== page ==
U.S. Sen. Barack Obama yesterday accused his opponents of using the radical views of his former pastor to raise doubts about his own character and values because they are losing the battle for ideas. Mr. Obama tweaked his regular speech last night in front of about 13,000 people at Indiana University's Assembly Hall to argue that he is trying to overcome politics based on fear and polling.
BLOOMINGTON, Ind. - U.S. Sen. Barack Obama yesterday accused his opponents of using the radical views of his former pastor to raise doubts about his own character and values because they are losing the battle for ideas.
Mr. Obama tweaked his regular speech last night in front of about 13,000 people in the Indiana University-Bloomington Assembly Hall to argue that he is trying to overcome politics based on fear and polling.
In the last several days, Mr. Obama has angrily denounced his longtime former pastor, the Rev. Jeremiah Wright, because of views he expressed in national television appearances such as suggesting the government might be responsible for the spread of AIDS among African-Americans and equating U.S. wartime efforts with terrorism.
"My opponents have been trying to make this election about me," Mr. Obama said.
He mimicked his critics: "•'We don't know him. We don't know if he shares our values. We haven't seen him wear a flag pin lately. He's got a funny name. His former pastor said some terrible thing.' That's the argument's that's being made because they can't win on the ideas, they can't win on the issues, so they want to make the election about my values, my ideas, my character."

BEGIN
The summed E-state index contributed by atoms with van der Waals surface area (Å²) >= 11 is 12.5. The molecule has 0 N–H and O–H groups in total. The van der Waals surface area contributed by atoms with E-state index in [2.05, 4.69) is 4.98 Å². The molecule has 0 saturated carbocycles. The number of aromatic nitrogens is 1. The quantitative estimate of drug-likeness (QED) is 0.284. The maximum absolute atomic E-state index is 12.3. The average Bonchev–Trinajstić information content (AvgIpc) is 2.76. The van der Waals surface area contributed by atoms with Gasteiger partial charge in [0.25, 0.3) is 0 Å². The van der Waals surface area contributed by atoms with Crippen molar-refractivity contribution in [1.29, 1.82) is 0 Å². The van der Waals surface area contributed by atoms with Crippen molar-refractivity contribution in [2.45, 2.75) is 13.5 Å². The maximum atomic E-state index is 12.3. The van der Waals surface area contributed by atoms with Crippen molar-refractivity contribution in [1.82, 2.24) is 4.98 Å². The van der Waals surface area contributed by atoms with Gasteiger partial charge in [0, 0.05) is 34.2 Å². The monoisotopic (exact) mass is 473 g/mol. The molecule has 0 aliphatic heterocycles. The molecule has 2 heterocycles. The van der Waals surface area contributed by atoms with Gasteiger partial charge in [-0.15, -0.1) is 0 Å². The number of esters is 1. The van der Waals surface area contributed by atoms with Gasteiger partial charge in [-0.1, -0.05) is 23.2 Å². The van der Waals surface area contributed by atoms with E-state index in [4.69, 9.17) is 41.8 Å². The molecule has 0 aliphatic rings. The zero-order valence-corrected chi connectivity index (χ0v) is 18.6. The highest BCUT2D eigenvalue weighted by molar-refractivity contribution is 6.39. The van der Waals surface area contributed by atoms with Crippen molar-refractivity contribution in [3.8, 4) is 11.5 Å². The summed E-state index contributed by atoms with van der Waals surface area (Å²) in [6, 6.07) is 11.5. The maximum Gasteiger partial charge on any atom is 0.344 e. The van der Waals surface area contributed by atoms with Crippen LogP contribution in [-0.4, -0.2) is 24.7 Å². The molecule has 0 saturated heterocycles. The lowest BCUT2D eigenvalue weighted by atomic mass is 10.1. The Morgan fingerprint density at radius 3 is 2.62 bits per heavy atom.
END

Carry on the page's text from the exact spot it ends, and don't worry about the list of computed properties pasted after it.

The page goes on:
Mr. Obama and his opponent for the Democratic presidential nomination, Sen. Hillary Clinton, are crisscrossing Indiana in search of votes for Tuesday's primary election.
Mr. Obama, of Illinois, is hoping his neighboring state advantage will put him definitively in the lead and persuade the remaining superdelegates to back him.
Polls show the two close in the race for Indiana's 72 delegates.
Last night's campaign event began with local congressman Rep. Baron Hill, a conservative so-called Blue Dog Democrat, announcing he would cast his superdelegate vote for Mr. Obama.
Chemistry student Ashley Kuntz, 27, said she came into the event leaning toward Senator Obama.
She said she saw Senator Clinton recently and was "not that impressed," and found that Mrs. Clinton "lacked charisma."
Still, she planned to vote for whoever the Democratic nominee turns out to be.
Ms. Kuntz said it's exciting that Indiana's primary may actually influence the selection of the nominee.
"It doesn't feel like we're as important as the other states in securing the nomination," Ms. Kuntz said.
Doris Parlette, 58, a child welfare administrator, said she likes Senator Obama because of his "thoughtfulness."
As an example, she cited his coolness to the idea of a summer gas tax holiday because it will drain the funds needed to maintain highways while making little difference to motorists.
Her companion at the rally, Tom Hinesley, 56, a public defender, also of Bloomington, said he believes Mr. Obama will win the election and end the contest.
"If he wins, this game is over because the superdelegates will feel free to come out in his direction," Mr. Hinesley said.
Both dismissed the Rev. Wright controversy as unimportant.
Russell Hanson, a political science professor at Indiana University, said Bloomington is a "liberal bastion" in the 9th congressional district.
He said the city in southwestern Indiana, about 270 miles from Toledo, has lost many of its manufacturing jobs to foreign countries.
According to the Bureau of Labor and Statistics, Indiana has lost more than 102,000 manufacturing jobs since the passage of the North American Free Trade Act.
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